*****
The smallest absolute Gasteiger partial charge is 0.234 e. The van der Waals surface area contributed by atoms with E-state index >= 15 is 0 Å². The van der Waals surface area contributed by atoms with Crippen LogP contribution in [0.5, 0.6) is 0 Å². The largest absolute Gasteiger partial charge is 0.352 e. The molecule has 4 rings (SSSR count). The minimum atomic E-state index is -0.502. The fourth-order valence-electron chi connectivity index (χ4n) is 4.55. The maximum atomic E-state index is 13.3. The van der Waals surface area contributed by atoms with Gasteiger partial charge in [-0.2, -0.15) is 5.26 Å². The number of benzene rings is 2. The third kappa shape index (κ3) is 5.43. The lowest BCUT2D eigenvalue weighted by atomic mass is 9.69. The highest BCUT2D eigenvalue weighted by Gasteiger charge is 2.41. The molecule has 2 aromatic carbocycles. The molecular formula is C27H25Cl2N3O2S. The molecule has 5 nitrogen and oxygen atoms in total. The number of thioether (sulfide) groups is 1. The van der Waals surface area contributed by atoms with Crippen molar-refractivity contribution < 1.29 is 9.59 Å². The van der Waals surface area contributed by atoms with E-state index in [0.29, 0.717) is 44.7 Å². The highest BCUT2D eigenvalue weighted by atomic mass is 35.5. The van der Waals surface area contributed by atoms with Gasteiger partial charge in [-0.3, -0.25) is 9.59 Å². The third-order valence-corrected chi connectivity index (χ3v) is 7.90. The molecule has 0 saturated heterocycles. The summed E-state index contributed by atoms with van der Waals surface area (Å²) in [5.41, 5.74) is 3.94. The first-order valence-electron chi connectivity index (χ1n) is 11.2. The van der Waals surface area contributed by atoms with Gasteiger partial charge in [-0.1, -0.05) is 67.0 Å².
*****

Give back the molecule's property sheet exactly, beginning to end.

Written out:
The smallest absolute Gasteiger partial charge is 0.234 e. The van der Waals surface area contributed by atoms with E-state index >= 15 is 0 Å². The van der Waals surface area contributed by atoms with Crippen LogP contribution in [0.5, 0.6) is 0 Å². The largest absolute Gasteiger partial charge is 0.352 e. The molecule has 4 rings (SSSR count). The minimum atomic E-state index is -0.502. The fourth-order valence-electron chi connectivity index (χ4n) is 4.55. The maximum atomic E-state index is 13.3. The van der Waals surface area contributed by atoms with Gasteiger partial charge in [-0.2, -0.15) is 5.26 Å². The number of benzene rings is 2. The third kappa shape index (κ3) is 5.43. The lowest BCUT2D eigenvalue weighted by atomic mass is 9.69. The highest BCUT2D eigenvalue weighted by Gasteiger charge is 2.41. The molecule has 2 aromatic carbocycles. The molecular formula is C27H25Cl2N3O2S. The molecule has 5 nitrogen and oxygen atoms in total. The number of thioether (sulfide) groups is 1. The van der Waals surface area contributed by atoms with Crippen molar-refractivity contribution < 1.29 is 9.59 Å². The van der Waals surface area contributed by atoms with E-state index in [0.29, 0.717) is 44.7 Å². The highest BCUT2D eigenvalue weighted by atomic mass is 35.5. The van der Waals surface area contributed by atoms with Gasteiger partial charge in [-0.3, -0.25) is 9.59 Å². The third-order valence-corrected chi connectivity index (χ3v) is 7.90. The molecule has 0 saturated heterocycles. The summed E-state index contributed by atoms with van der Waals surface area (Å²) in [5.41, 5.74) is 3.94. The first-order valence-electron chi connectivity index (χ1n) is 11.2. The van der Waals surface area contributed by atoms with Gasteiger partial charge in [-0.1, -0.05) is 67.0 Å².